So where does cider fit – and is that “hard cider”? My conclusion is that cider’s strength’s are closer to beer’s. Yes, apples vary from year to year like the quality of grapes, but cider is not a product that needs aging, and it preserves better refrigerated, so it most likely will be found in your retail outlet either in the domestic beer section or near the Belgian beers. Most cider will probably be marketed as dry or off-dry (that’s another consideration – how many people “perceive” cider to be sweet – that’s a marketing hurdle all by itself!) and possibly even looks similar to Champagne in color and bubble, but it just drinks more like beer! The alcohol level is in the 6-8% range (generally, very generally!) so that makes it a consumable closer to beer for practical purposes – you can have a mug of cider/beer of 12 to 16 oz. and still walk-away – the equivalent consumption of wine might take you over the legal limit, again, another consideration.
So now I add the weird question: when would I drink cider? Does it replace some of my wine consumption, or more of my beer drinking? I drink wine with food – period. Beer to me is an excellent stand-alone beverage, something I often drink when smoking meats, in fact, I use it as a cooking timer – ribs are ready after 2 or 3 beers, brisket the same, but add a 1-hour nap. I’m basing the beer equation on an approximate 12 oz. beer, many of the ciders are sold in 750 ml’s which is just over 25 oz..oh, that’s 2 beers, right! I often add beer and apple cider vinegar when I braise my BBQ to finish it for an extra hour or two – hey, again, cider is perfect, it saves me one step! Oh, and I love to make wine vinegar with any leftover wine, now I can make artisanal cider vinegar. Another double benefit for me. Cider will take away some of my beer consumption, but virtually none of my wine consumption. I drink beer maybe once a week, but wine literally every day, usually lunch and dinner, so a few bottles of cider a month suffice for my personal consumption. Another plus, is it doesn’t effect my Scotch/Rum/Bourbon consumption – a true relief to me!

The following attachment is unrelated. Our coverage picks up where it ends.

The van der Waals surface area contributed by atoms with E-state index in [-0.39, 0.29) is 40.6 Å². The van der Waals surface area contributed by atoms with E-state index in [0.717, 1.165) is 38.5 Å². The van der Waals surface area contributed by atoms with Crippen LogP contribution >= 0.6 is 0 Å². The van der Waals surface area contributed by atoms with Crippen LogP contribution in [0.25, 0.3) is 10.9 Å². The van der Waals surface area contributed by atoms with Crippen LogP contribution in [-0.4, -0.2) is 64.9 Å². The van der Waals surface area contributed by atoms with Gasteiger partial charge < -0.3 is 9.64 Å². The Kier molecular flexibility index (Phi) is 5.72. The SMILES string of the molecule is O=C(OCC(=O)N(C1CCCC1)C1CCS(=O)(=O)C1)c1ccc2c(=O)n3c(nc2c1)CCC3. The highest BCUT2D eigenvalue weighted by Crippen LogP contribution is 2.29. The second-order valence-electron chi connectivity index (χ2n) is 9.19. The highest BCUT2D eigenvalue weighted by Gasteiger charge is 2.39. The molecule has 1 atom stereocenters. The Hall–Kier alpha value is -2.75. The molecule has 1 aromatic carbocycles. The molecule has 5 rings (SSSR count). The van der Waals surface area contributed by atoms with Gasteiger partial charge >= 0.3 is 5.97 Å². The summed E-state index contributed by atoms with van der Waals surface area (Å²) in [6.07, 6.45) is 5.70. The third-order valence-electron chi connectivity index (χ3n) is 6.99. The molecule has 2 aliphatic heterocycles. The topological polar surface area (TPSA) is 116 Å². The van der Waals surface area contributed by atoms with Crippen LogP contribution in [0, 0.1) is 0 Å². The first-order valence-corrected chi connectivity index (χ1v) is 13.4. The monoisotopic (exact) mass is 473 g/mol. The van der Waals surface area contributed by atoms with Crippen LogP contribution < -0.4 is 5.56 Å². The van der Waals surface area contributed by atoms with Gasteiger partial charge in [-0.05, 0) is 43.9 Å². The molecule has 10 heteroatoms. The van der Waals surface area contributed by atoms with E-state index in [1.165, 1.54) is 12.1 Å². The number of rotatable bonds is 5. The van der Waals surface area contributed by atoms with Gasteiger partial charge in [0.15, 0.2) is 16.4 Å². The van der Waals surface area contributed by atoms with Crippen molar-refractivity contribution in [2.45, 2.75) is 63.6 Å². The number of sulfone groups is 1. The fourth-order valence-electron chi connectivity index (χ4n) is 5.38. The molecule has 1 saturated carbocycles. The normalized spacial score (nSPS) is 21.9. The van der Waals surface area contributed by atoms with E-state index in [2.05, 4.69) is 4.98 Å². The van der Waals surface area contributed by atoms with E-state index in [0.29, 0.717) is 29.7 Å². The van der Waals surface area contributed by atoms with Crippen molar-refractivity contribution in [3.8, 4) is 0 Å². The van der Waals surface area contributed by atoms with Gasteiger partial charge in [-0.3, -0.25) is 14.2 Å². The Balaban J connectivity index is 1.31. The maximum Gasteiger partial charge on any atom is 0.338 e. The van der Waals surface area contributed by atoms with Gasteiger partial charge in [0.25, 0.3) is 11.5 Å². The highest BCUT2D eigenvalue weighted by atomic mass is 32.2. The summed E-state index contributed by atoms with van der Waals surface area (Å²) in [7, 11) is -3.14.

Image is everything when it comes to marketing a product, especially when you are trying to reach the “up market” demographics that cider is reaching. The bottle shape, size, closure (cork or cap?), the location in the store, the design and text of the label will all have an enormous effect on the perception of cider. The trick is to be associated with a competitive product that has the high-end image the producer is seeking. Champagne has this image as well as wine, but so does craft beer. If I pour cider in a fancy thin flute, you might sip it differently than you would if I poured it in a 16 oz. pint glass, in fact, I guarantee you will treat it differently. Still, Belgian beers have been relatively successful at marketing themself, and the consumer will drink Belgians in pints or in special glasses, I’m not sure if it makes significant difference in the products perception? Personally, I like the idea of a group of casually dressed people in a Pub with old-fashioned blue-collar ceramic mugs drinking frothy ciders and singing old English songs of a time gone by. I actually like the blue-collar image of cider – it’s sort of a nostalgia thing, kind of like the return of the Hamburger joint in the U.S. – yes, the hamburger’s recipe has been updated with better cheeses, Kobe beef, homemade ketchup and fries fried in olive oil, but it still brings back memories of a simpler more casual time. When I drink my Champagne, I want my Champagne, but when I drink my cider, I want to just be cave-man me!
Charlie “I Drink on the Job” Adler